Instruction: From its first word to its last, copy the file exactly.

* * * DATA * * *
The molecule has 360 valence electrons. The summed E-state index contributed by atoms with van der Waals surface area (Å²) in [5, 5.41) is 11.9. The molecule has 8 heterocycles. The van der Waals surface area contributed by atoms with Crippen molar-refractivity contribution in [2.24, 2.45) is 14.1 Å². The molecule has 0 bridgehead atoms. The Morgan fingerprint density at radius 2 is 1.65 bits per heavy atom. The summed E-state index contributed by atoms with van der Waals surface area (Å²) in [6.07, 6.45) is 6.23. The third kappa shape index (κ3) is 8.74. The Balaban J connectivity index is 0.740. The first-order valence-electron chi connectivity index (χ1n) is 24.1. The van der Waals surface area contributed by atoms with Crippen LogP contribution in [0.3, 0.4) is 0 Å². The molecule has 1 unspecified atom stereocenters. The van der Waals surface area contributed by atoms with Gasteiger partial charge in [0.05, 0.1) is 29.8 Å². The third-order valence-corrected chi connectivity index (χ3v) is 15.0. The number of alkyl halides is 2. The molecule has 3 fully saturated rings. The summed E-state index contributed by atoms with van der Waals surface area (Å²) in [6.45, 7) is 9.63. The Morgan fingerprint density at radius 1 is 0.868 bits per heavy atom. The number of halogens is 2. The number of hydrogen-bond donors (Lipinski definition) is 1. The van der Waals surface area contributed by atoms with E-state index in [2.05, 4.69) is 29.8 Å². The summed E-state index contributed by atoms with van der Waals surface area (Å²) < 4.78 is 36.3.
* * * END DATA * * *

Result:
The molecule has 360 valence electrons. The summed E-state index contributed by atoms with van der Waals surface area (Å²) in [5, 5.41) is 11.9. The molecule has 8 heterocycles. The van der Waals surface area contributed by atoms with Crippen molar-refractivity contribution in [2.24, 2.45) is 14.1 Å². The molecule has 0 bridgehead atoms. The Morgan fingerprint density at radius 2 is 1.65 bits per heavy atom. The summed E-state index contributed by atoms with van der Waals surface area (Å²) in [6.07, 6.45) is 6.23. The third kappa shape index (κ3) is 8.74. The Balaban J connectivity index is 0.740. The first-order valence-electron chi connectivity index (χ1n) is 24.1. The van der Waals surface area contributed by atoms with Crippen LogP contribution in [0.3, 0.4) is 0 Å². The molecule has 1 unspecified atom stereocenters. The van der Waals surface area contributed by atoms with Gasteiger partial charge in [0.05, 0.1) is 29.8 Å². The third-order valence-corrected chi connectivity index (χ3v) is 15.0. The number of alkyl halides is 2. The molecule has 3 fully saturated rings. The summed E-state index contributed by atoms with van der Waals surface area (Å²) in [6.45, 7) is 9.63. The Morgan fingerprint density at radius 1 is 0.868 bits per heavy atom. The number of halogens is 2. The number of hydrogen-bond donors (Lipinski definition) is 1. The van der Waals surface area contributed by atoms with E-state index in [2.05, 4.69) is 29.8 Å². The summed E-state index contributed by atoms with van der Waals surface area (Å²) < 4.78 is 36.3.